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This workbench is made from all 2x4 dimensional lumber and less than one full sheet of 3/4" plywood.

Here is the overall cut-list for the base:

8 x 28-1/8" (Legs)

4 x 37" (short braces)

4 x 67-3/4" (long braces)

I cut my top at 42" x 67-3/4". It has 2 extra inches of width in order to overhang a bracket on the back of my table saw.

Step 1: Cut the Legs

Picture of Cut the Legs
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I cut 8 pieces of 2x4 to 28-1/8". These will eventually become the legs, so I made sure they were all the exact same length. I used a stop-block on my miter saw to do this.

These legs are cut at a length that is equal to the height of my table saw, minus the height of the casters I used, minus the thickness of the top (3/4"). This made the workbench sit level with my table saw.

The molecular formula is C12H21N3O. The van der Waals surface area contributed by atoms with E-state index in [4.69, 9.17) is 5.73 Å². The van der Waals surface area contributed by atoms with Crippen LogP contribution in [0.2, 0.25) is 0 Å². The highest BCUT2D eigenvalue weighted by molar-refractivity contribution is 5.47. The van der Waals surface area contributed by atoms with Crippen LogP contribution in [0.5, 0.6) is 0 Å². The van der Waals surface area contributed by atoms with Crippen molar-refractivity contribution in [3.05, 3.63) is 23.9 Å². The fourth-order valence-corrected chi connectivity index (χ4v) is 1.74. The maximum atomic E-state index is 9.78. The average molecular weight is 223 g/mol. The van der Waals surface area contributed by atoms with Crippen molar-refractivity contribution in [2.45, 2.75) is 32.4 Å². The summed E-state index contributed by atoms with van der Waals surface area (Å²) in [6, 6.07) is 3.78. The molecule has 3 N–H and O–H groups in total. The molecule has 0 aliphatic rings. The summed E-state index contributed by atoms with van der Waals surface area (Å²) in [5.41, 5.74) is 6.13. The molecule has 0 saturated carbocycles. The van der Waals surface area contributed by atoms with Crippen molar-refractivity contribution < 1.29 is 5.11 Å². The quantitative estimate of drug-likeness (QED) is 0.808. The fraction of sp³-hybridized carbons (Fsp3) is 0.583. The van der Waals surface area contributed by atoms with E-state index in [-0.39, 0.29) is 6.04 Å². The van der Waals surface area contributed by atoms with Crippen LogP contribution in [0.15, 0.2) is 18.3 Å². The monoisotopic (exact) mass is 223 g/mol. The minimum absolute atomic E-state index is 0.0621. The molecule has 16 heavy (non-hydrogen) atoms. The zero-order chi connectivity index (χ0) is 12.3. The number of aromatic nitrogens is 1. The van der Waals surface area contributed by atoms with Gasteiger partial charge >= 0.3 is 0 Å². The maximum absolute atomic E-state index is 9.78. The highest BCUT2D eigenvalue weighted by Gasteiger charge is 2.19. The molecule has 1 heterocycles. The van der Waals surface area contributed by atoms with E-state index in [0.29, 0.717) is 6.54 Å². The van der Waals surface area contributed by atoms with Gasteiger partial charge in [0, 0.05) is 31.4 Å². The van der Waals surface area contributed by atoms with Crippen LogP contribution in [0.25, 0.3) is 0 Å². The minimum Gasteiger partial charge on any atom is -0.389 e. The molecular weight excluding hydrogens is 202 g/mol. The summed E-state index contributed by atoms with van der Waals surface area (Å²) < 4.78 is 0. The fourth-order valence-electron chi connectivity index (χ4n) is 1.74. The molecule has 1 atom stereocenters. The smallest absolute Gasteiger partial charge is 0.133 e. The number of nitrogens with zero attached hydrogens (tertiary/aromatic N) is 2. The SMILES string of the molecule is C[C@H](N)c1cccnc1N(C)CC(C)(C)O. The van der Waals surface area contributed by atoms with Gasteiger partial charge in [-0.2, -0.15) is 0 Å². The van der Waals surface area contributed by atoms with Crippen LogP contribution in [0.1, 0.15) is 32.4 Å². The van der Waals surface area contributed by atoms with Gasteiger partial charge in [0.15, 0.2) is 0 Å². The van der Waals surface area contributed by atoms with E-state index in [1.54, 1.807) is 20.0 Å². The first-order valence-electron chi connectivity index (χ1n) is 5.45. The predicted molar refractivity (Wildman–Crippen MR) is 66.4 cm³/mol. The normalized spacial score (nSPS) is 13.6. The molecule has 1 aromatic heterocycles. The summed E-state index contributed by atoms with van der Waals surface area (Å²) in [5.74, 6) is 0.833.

CPUDOCTHE1.19 days ago
My son recently built a new reloading table. The old one was similar to what you built. The new one has 4x4 legs and stringers. For a top, he used a 74"x38" butcher block counter top. It has inlaid t-tracks to mount various components. He cut out 1/4" steel plates to attach the top to the legs and stringers. It is solid. If a tornado attacks, I am crawling under the table.
Philbert D20 days ago
In previous plywood sheet top styles I've made, I add two inches to length and width in order to have a clamp 'lip' for holding down parts and temporary tools. Otherwise need a clamp with a throat that can extend past the 2x4 top brace and the piece to be calmped. This is an elegant use of commonly available wood and tools to make a sturdy combination workbench/outfeed table.
In step 8 what brand of straight edge is that?
NdolaM20 days ago
I like how at 5:54 in the video, magically blocks of wood above the casters appear ;-)
NathaelP21 days ago
Hi ! you can improve by making it adjustable using a screw + nut in each leg, as I draw on the attached image
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